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Nanisivik Naval Facility

Stoker

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HMCS Ville de Quebec recently visited the new Nanisivik Naval Facility to test the span wire fueling system at the facility by conducting a "dry fit" hookup. The facility reached operational capability this year with full operational capability next year.The facility has the fuel capacity of two 3.75-million-litre fuel tanks that will service the new Harry DeWolf Class Arctic Offshore Patrol vessels as well as Halifax, Kingston, and Victoria Class including the future CSC. Currently ships have to get their fuel and rations from NUUK and Thule Greenland and from CCG vessels.
The facility is under the administration of CFB Halifax and tenders will be called soon for a contractor to run the facility. At the beginning of the season a tanker will fill the tank farm and all fuel will be expended by the end of the season and the facility will be unmanned during the winter. The facility is connected by a 40km road to the town of Arctic Bay which is serviced by an airport that personnel, rations and supplies can be flown in. The facility has a disused airstrip that has the potential to be expanded in the future.

Pictures courtesy of the RCN.

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Colin Parkinson

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You find it interesting how long some things last up there, i found paint rollers hanging on a navaids were still good after 2 years. Things don't rust quickly.
 

Stoker

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Colin P said:
You find it interesting how long some things last up there, i found paint rollers hanging on a navaids were still good after 2 years. Things don't rust quickly.

Yes I have deployed to the Arctic nine times now and seen lots of that. When we visited Beechy Island there was quite a bit of debris there was several hundred years or older, it was weathered but certainly not rotted. One of the cairns left there by HMCS Labrador was there from 1956.

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stoker dave

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Those are excellent photos.  Thanks for sharing.

In the first photo of VdQ, there is a line (?) hanging off the transom.  What is that? 
 

Humphrey Bogart

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Chief Engineer said:
HMCS Ville de Quebec recently visited the new Nanisivik Naval Facility to test the span wire fueling system at the facility by conducting a "dry fit" hookup. The facility reached operational capability this year with full operational capability next year.The facility has the fuel capacity of two 3.75-million-litre fuel tanks that will service the new Harry DeWolf Class Arctic Offshore Patrol vessels as well as Halifax, Kingston, and Victoria Class including the future CSC. Currently ships have to get their fuel and rations from NUUK and Thule Greenland and from CCG vessels.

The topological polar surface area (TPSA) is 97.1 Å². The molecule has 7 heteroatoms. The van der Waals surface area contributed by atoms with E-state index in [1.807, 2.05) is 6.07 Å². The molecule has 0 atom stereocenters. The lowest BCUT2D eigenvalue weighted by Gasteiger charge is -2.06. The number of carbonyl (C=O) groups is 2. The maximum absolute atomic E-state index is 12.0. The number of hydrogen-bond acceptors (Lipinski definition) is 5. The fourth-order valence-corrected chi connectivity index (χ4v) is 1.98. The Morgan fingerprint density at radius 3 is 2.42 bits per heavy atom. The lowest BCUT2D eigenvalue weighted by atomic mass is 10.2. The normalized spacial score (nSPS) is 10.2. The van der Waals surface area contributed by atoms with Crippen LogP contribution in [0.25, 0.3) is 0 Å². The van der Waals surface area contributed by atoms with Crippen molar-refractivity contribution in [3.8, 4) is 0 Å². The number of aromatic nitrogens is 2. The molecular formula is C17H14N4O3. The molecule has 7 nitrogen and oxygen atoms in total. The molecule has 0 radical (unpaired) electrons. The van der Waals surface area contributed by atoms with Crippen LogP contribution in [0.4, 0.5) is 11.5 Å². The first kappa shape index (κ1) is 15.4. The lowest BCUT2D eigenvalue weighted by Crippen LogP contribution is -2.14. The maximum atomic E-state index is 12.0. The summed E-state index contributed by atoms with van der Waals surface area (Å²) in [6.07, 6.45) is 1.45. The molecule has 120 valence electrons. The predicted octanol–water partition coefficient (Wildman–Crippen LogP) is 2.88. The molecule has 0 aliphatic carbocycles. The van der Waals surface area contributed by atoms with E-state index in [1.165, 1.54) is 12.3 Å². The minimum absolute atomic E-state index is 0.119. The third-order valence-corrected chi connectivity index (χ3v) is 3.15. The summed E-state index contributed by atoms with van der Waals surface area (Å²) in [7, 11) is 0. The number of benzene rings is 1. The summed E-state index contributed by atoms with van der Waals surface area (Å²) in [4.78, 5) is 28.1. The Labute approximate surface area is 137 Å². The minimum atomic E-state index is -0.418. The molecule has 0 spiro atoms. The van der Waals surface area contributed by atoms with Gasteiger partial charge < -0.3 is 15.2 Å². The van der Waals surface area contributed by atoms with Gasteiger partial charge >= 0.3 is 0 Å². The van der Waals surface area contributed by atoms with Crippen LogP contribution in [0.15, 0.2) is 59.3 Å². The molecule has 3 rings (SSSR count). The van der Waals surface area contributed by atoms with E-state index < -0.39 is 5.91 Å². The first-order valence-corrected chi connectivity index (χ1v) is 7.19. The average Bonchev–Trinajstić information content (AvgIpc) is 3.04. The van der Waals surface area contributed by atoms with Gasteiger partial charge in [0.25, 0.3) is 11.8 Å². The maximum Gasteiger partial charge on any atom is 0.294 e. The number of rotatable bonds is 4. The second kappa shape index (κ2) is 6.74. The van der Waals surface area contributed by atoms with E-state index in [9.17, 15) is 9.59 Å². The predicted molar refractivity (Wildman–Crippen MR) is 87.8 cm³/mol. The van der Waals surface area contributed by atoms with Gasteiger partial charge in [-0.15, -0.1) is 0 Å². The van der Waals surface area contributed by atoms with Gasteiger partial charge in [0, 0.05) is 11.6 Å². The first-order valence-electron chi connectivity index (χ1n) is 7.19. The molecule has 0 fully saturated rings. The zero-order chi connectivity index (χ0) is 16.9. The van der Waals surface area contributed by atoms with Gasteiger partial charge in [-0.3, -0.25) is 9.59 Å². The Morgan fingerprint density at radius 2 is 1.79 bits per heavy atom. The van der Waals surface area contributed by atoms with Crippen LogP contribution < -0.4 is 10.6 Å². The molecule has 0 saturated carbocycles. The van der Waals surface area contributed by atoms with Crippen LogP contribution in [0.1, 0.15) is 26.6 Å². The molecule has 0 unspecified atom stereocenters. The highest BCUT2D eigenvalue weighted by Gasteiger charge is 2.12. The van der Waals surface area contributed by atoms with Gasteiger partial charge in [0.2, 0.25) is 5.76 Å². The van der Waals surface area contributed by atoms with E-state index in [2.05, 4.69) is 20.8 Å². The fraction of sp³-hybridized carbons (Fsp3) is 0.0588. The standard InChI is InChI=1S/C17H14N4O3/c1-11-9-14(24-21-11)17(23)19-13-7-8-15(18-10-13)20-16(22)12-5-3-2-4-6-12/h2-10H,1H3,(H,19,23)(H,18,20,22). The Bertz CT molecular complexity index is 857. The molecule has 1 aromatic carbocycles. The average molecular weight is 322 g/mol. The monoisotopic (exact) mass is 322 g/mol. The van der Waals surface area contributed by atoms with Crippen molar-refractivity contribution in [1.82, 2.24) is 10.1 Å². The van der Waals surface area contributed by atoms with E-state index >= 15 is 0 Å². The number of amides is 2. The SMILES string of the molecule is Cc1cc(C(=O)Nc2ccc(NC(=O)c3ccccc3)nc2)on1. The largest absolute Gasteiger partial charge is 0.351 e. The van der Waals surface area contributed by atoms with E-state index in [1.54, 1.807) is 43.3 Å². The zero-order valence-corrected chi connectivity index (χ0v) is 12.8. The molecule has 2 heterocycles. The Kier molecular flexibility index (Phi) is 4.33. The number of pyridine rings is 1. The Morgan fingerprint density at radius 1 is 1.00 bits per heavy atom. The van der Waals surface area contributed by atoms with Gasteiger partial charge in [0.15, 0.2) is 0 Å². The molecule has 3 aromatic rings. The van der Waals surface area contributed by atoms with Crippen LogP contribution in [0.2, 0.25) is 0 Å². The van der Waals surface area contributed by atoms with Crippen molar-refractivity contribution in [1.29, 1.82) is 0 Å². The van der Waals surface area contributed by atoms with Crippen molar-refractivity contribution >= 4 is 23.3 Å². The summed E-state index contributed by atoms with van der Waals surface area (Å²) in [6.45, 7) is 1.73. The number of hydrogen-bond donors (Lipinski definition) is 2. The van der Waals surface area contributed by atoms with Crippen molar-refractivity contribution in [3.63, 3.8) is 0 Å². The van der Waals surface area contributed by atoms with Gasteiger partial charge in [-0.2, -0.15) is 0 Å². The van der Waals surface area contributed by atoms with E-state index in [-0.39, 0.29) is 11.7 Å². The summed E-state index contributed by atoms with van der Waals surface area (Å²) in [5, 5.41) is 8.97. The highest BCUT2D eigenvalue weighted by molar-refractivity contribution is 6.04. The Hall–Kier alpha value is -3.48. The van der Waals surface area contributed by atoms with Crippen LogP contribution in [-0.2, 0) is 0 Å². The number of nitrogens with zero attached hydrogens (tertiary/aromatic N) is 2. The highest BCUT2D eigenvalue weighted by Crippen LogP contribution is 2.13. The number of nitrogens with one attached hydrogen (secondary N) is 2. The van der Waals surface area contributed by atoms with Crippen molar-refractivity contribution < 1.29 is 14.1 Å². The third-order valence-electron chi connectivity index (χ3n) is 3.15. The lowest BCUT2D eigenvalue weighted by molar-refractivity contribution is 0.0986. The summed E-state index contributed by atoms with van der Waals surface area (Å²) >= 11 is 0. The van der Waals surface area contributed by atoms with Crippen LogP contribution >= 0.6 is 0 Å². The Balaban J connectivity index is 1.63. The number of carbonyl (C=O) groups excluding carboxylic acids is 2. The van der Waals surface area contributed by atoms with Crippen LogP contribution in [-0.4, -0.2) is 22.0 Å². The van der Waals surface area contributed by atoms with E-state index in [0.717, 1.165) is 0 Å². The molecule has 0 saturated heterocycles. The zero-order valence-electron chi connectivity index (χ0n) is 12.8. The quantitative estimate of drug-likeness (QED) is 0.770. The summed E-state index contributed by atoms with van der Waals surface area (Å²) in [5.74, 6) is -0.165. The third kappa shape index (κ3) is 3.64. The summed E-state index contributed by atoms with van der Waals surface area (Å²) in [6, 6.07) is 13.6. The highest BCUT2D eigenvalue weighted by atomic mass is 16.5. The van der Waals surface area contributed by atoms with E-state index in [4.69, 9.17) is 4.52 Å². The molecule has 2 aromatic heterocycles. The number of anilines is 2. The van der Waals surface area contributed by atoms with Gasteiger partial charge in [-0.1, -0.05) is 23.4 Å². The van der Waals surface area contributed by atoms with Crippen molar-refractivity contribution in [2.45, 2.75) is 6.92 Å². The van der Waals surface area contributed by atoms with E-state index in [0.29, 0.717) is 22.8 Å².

The facility is under the administration of CFB Halifax and tenders will be called soon for a contractor to run the facility. At the beginning of the season a tanker will fill the tank farm and all fuel will be expended by the end of the season and the facility will be unmanned during the winter. The facility is connected by a 40km road to the town of Arctic Bay which is serviced by an airport that personnel, rations and supplies can be flown in. The facility has a disused airstrip that has the potential to be expanded in the future.

Pictures courtesy of the RCN.

EB0afn-Uw-AEgzw-H.jpg

Dm-WRYZv-X0-AAEYxp.jpg

ECHOGc-ZXYAc-Ja-MT.jpg

68651311-10162080908360134-7304957295606104064-n.jpg

69134442-10162080908245134-6121026917396119552-n.jpg

68700189-10162080909410134-6519455163541880832-n.jpg

EB4-Iot-LXs-AU3-Dme.jpg

EB4-Ir-Pe-W4-AAIU6-C.jpg

ECHOGcs-Xs-AE9-Pv-N.jpg

68700189-10162080909410134-6519455163541880832-n.jpg

ECGld-Zu-Wk-AEm2tb.jpg

Awesome photos Chief!  Love seeing some Naval Power Projection in the North.
 

Oldgateboatdriver

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So now, RAS stands for both Replenishment at Sea and Replenishment at Shore.  ;D

In any event, an interesting use of a RAS mast.
 
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